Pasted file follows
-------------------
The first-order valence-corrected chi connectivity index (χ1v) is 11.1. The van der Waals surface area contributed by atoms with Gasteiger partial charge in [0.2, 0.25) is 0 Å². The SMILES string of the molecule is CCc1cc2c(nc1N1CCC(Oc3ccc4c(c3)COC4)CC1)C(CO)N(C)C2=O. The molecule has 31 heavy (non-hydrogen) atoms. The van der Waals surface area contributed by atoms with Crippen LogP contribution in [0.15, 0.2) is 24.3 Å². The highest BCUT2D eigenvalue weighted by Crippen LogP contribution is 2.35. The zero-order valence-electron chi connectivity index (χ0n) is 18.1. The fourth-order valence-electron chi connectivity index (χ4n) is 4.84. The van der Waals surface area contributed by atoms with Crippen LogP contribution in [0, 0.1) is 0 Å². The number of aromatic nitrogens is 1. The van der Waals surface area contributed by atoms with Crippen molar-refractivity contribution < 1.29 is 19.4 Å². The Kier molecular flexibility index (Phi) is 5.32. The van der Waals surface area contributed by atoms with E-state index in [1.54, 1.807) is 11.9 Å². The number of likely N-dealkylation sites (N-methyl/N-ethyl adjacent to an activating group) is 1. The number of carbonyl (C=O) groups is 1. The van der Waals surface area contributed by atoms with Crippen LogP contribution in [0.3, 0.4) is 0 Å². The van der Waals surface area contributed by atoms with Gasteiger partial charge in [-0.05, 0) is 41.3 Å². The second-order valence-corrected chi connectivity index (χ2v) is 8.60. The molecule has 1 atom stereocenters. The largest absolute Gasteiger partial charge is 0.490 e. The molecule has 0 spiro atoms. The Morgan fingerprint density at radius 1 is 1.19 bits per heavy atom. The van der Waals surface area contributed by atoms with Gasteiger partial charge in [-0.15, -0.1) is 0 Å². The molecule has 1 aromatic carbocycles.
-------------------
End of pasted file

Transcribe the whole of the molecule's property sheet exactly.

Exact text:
The first-order valence-corrected chi connectivity index (χ1v) is 11.1. The van der Waals surface area contributed by atoms with Gasteiger partial charge in [0.2, 0.25) is 0 Å². The SMILES string of the molecule is CCc1cc2c(nc1N1CCC(Oc3ccc4c(c3)COC4)CC1)C(CO)N(C)C2=O. The molecule has 31 heavy (non-hydrogen) atoms. The van der Waals surface area contributed by atoms with Crippen LogP contribution in [0.15, 0.2) is 24.3 Å². The highest BCUT2D eigenvalue weighted by Crippen LogP contribution is 2.35. The zero-order valence-electron chi connectivity index (χ0n) is 18.1. The fourth-order valence-electron chi connectivity index (χ4n) is 4.84. The van der Waals surface area contributed by atoms with Crippen LogP contribution in [0, 0.1) is 0 Å². The number of aromatic nitrogens is 1. The van der Waals surface area contributed by atoms with Crippen molar-refractivity contribution < 1.29 is 19.4 Å². The Kier molecular flexibility index (Phi) is 5.32. The van der Waals surface area contributed by atoms with E-state index in [1.54, 1.807) is 11.9 Å². The number of likely N-dealkylation sites (N-methyl/N-ethyl adjacent to an activating group) is 1. The number of carbonyl (C=O) groups is 1. The van der Waals surface area contributed by atoms with Crippen LogP contribution in [0.3, 0.4) is 0 Å². The van der Waals surface area contributed by atoms with Gasteiger partial charge in [-0.05, 0) is 41.3 Å². The second-order valence-corrected chi connectivity index (χ2v) is 8.60. The molecule has 1 atom stereocenters. The largest absolute Gasteiger partial charge is 0.490 e. The molecule has 0 spiro atoms. The Morgan fingerprint density at radius 1 is 1.19 bits per heavy atom. The van der Waals surface area contributed by atoms with Gasteiger partial charge in [-0.15, -0.1) is 0 Å². The molecule has 1 aromatic carbocycles.